Energy and Recovery
Marine Phytoplankton: direct energy and faster recovery
Marine phytoplankton consists of the smallest carriers of energy - nucleotides - and has minimal indigestible structures. As a result, the body does not need to process these nucleotides, but instead it can directly utilize its energy for biochemical reactions in the body.
You should feel effect within 20 minutes of taking it. The cells of Marine Phytoplankton are more narrow than those of Spirulina for example, making them more easy to digest.
Marine Phytoplankton, a natural source of amino acids
Marine phytoplankton contains all essential amino acids. When a protein is being digested it is broken down into amino acids. When you are physically active or when you are recovering, your body - and especially your muscles - use up their storage of amino acids (1).
Minerals: Iron, zinc, and magnesium
Marine Phytoplankton can support physical performance as it contains essential minerals (iron, zinc, and magnesium)
Marine Phytoplankton contains iron, zinc, magnesium, and many other minerals and trace elements. These essential minerals are incorporated into various proteins and enzymes, many of which influence physical endurance and performance (2).
Iron - plays a very important role in physical activity (3): it is an essential component of the two main proteins that transport and store oxygen in the body (hemoglobin and myoglobin). In general, women, athletes, and vegetarians exhibit the highest risk for an iron deficiency due to insufficient dietary iron and a caloric deficit (4).
Zinc - is responsible for the function of over 300 proteins and enzymes. Adequate amounts of zinc are necessary for muscle strength and endurance (5). Studies have shown that athletes have higher zinc required than people that are less active (6).
Magnesium - is responsible for adequate muscle function and plays a key role in the energy metabolism (7).
Marine phytoplankton supports physical performance
When we exercise, we put our body under stress. This is similar to when our body is dealing with other types of physical stress, such as inflammation. Physical exercise ramps up our metabolism, which increases the use of oxygen (8). At a later stage free oxygen radicals are produced in our body, which can damage our tissue. These radicals can cause oxidative stress which damage muscles, hamper their recovery and damage blood vessels.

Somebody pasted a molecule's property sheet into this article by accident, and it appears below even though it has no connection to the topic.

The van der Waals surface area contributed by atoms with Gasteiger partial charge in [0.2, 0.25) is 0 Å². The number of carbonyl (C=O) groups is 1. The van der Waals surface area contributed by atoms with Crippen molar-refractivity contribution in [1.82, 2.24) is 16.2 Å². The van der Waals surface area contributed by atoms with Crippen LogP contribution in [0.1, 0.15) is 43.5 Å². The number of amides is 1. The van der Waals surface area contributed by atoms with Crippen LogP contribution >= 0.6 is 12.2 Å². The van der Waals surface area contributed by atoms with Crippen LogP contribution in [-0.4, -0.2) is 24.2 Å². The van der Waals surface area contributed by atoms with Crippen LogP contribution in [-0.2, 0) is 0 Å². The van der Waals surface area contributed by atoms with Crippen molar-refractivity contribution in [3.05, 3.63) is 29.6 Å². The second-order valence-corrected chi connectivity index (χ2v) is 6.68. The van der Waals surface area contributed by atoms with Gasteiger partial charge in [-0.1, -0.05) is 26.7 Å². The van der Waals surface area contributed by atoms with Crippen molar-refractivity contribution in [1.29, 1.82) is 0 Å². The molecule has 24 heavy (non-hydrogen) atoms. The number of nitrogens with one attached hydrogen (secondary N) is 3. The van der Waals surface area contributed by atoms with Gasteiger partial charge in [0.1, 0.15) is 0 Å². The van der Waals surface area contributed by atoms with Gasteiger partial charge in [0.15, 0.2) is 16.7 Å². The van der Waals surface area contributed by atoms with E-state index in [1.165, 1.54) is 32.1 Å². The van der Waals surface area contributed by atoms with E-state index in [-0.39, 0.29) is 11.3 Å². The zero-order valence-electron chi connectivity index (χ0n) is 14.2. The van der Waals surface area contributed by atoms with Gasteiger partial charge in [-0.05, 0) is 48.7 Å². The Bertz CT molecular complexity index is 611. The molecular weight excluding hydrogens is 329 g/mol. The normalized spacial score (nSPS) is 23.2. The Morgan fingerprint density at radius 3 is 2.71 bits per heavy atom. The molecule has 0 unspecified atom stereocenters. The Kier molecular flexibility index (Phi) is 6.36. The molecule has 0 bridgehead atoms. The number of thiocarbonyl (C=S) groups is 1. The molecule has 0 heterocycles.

Oxidative stress can cause decline in our physical performance and recovery (9).
The pigments from Marine Phytoplankton have anti-oxidative properties making them able to neutralize these free radicals. This will support your body to recover from the stress and physical toll of exercise or sports.
Marine Phytoplankton contains many anti-oxidants, such as astaxanthin: a pigment that has anti-oxidative properties 6000 times stronger than vitamine C (10-11).
It also contains beta-carotene, superoxide dismutase, and omega 3 fatty acids, and many other extremely powerful anti-oxidants (12).
Various research has shown that the antioxidant components of Marine Phytoplankton can protect the body against exercise-induced damage to muscles (13, 14).
Marine Phytoplankton offers you a direct and complete source of energy, whilst it supports your recovery
DISCOVER MARINE PHYTOPLANKTON
Marine Phytoplankton, an "all-in-one" superfood full of natural nutrients.
Besides being the source of Omega-3 fatty acids, Marine Phytoplankton is rich in vitamins minerals and strong antioxidants.
The perfect supplementation to your daily nutritional needs. Discover it now: